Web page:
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Legislative actions threaten student recovery


Posted Date: 04/05/2021

Legislative actions threaten student recovery

Kansas students face two huge challenges. First, the economy demands more students with higher skills than ever before, yet for the eight years between 2009 – 2017, Kansas per pupil funding fell behind inflation and other states, followed by falling test scores and other states passing Kansas on education measures. 

Second, the COVID-19 pandemic reduced in-person learning and social support, created emotional stress on students and families, and led to fewer students entering postsecondary education. 

In response to the Gannon school finance lawsuit, the Kansas Legislature addressed the first challenge with a bipartisan six-year plan, beginning in 2018, to restore funding to inflation-adjusted 2009 levels by 2023. That plan is already allowing school districts to restore previously cut positions and programs, target more resources at under-achieving students, put more emphasis on preparing students for college and careers, and make Kansas teacher salaries more competitive. 

The federal government responded with bipartisan efforts to the second issue by giving funding to public and private schools to deal with the health issues of the pandemic and help students recover learning time, as well as social and emotional support. These funds have already allowed districts to improve health protocols for safe in-person learning and will allow hundreds of thousands of Kansas students to get more support during the summer, during the school day and after school over the next three years. 

Knowing that many students have likely lost ground over the past year, the on-going Gannon funding plan and the temporary federal COVID aid provides the opportunity to focus unprecedented resources for student learning and support, redesign how schools operate and build a stronger school system for all students. 

Recent actions by the Kansas Legislature, however, threaten both of these responses. 

The Kansas House approved a two percent across the board cut in state aid per pupil, reducing funding for teacher and student support positions and reducing compensation at a time when districts are working to rebuild from staff retirements and resignations due to the pandemic. 

It cuts state special education state aid, leaving programs for students with disabilities even more underfunded and requiring larger transfers from regular education programs. 

It cuts state aid for local option budgets and capital outlay funds, which means districts with lower property wealth will face even larger reductions or will have to raise property taxes to make up the difference. 

Both base state aid cuts and reductions in aid to “equalize” local property taxes are directly counter to actions the Legislature took to address the Gannon school finance case. The Kansas Supreme Court has retained jurisdiction over that settlement.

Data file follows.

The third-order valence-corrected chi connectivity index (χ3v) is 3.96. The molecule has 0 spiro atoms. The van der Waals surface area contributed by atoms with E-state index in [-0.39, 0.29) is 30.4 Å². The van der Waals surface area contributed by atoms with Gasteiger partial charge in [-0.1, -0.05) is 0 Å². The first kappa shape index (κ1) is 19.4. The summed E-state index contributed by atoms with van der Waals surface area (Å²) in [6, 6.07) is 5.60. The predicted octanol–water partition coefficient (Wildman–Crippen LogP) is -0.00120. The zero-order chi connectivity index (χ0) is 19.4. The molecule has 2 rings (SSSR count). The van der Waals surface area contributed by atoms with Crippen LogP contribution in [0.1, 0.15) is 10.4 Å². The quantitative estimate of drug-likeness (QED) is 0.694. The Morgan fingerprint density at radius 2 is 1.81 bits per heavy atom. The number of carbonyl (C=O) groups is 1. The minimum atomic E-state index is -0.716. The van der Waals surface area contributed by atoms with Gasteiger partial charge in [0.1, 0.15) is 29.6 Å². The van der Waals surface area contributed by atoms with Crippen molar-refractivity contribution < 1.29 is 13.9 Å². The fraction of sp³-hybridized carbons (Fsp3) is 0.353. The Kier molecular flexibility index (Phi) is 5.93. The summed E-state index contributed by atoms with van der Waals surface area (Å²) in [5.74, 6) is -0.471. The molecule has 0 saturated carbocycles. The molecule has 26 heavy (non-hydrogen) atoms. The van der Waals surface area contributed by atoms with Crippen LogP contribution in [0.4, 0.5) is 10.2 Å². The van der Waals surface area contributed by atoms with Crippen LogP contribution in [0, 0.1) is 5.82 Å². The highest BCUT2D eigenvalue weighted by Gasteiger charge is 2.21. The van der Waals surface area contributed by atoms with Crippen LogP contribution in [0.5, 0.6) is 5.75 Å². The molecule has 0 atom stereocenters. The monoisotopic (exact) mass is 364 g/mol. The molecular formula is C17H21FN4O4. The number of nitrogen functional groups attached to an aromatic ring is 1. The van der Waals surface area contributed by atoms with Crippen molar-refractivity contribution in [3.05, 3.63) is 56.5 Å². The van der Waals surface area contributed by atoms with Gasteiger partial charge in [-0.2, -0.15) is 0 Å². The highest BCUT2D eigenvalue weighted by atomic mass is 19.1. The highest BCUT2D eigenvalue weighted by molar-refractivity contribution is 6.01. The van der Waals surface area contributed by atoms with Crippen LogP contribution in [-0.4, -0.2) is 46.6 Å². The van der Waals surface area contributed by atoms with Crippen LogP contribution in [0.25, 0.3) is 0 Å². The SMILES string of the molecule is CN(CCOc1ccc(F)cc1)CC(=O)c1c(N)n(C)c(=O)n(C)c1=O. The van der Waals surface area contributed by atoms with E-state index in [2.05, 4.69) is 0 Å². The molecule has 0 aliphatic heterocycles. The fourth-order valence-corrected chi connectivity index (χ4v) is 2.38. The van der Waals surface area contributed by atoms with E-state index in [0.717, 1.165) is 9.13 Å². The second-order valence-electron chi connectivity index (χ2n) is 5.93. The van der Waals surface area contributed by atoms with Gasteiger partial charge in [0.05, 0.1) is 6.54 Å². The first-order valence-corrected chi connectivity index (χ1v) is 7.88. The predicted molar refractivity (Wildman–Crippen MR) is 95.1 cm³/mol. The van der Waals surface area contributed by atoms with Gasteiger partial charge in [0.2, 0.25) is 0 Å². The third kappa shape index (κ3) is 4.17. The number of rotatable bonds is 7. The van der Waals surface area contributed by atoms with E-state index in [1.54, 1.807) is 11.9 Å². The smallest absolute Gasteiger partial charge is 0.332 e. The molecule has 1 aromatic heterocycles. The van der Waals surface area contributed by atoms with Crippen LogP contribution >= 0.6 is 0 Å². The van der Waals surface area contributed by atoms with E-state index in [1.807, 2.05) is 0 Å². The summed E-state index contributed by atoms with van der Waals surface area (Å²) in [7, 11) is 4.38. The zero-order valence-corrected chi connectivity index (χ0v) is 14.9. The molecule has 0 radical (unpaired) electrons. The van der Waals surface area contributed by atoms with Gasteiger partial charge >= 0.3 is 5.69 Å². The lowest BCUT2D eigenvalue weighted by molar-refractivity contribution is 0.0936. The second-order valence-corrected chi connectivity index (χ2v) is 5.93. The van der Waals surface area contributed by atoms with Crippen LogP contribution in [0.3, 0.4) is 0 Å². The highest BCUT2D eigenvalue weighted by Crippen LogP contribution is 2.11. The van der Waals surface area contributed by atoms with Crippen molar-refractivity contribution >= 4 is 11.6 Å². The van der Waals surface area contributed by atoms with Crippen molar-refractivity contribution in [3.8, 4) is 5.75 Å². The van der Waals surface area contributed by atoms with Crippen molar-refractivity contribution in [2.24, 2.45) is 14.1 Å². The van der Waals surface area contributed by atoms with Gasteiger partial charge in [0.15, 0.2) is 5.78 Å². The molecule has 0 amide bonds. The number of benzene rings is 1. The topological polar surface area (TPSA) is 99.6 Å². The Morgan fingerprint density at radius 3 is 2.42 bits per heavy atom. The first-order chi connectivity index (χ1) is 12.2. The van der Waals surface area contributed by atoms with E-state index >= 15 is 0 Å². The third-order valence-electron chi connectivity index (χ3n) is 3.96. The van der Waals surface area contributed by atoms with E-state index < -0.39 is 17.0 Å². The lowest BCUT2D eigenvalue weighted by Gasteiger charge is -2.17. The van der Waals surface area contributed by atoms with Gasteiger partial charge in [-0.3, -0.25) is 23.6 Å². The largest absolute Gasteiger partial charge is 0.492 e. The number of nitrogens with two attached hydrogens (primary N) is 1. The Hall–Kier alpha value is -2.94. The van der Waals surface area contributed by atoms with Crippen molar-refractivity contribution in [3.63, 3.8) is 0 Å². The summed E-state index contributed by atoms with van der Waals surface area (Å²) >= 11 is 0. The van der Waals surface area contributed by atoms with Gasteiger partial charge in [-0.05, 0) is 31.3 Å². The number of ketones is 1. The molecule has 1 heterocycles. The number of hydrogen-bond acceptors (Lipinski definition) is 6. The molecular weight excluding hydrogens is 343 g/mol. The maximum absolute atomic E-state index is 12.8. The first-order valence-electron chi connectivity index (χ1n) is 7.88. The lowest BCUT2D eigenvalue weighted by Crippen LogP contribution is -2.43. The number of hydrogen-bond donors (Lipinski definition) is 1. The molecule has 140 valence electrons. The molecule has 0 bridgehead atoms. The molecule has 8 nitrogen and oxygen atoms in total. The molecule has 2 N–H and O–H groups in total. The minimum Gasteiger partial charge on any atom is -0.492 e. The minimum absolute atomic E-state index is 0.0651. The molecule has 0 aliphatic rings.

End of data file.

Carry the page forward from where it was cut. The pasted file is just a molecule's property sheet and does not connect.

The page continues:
The Kansas Senate has passed even deeper cuts - $570 million in base aid and LOB equalization aid over two years, with a proposal to replace those funds with federal COVID recovery aid. There are four big problems with this idea. First, federal law requires those funds go to districts for costs specifically associated with the pandemic. Second, because the federal aid is distributed on a different formula, some districts will lose proportionately more in state funding than their share of federal aid. Third, those funds are temporary. Once spent, they are gone; so unless the Legislature has a replacement plan, districts would eventually face a budget cut. Fourth, federal dollars spent to replace state aid is funding not available to help students, families and schools recover. 

Finally, both the House and Senate have passed bills that expand public aid to private schools. The proposals do not require participating private schools to accept and serve all students, meaning the most expensive and challenging students would likely be left for public schools. Under our enrollment-driven funding system, public schools would then have less money to serve the highest cost students. These proposals do not require participating private schools to be accredited by the state of Kansas and report standardized student performance information and other data. 

Kansas has traditionally been a national leader in educational outcomes, and still ranks high on many measures. But as Kansas school funding fell behind other states in recent years, some educational outcomes also slipped. Although Kansas educational attainment has never been higher, Kansas, like other states, still has too many students lagging behind academically and leaving school without the skills to earn a good living or fill the jobs businesses need for Kansas to grow. It is not that public schools are doing worse; it is that the need for higher educational attainment continues to grow. 

Under the leadership of the State Board of Education and others, efforts are underway to improve student success: redesigning schools to be responsive to students and families; expanding early childhood education, improving basic skills and special services, more support for the growing social, physical and mental health needs of students, and individual plans of study for better college and career preparation. 

The Legislature should support these improvements by funding schools that serve all children, not redirecting resources to schools that do not.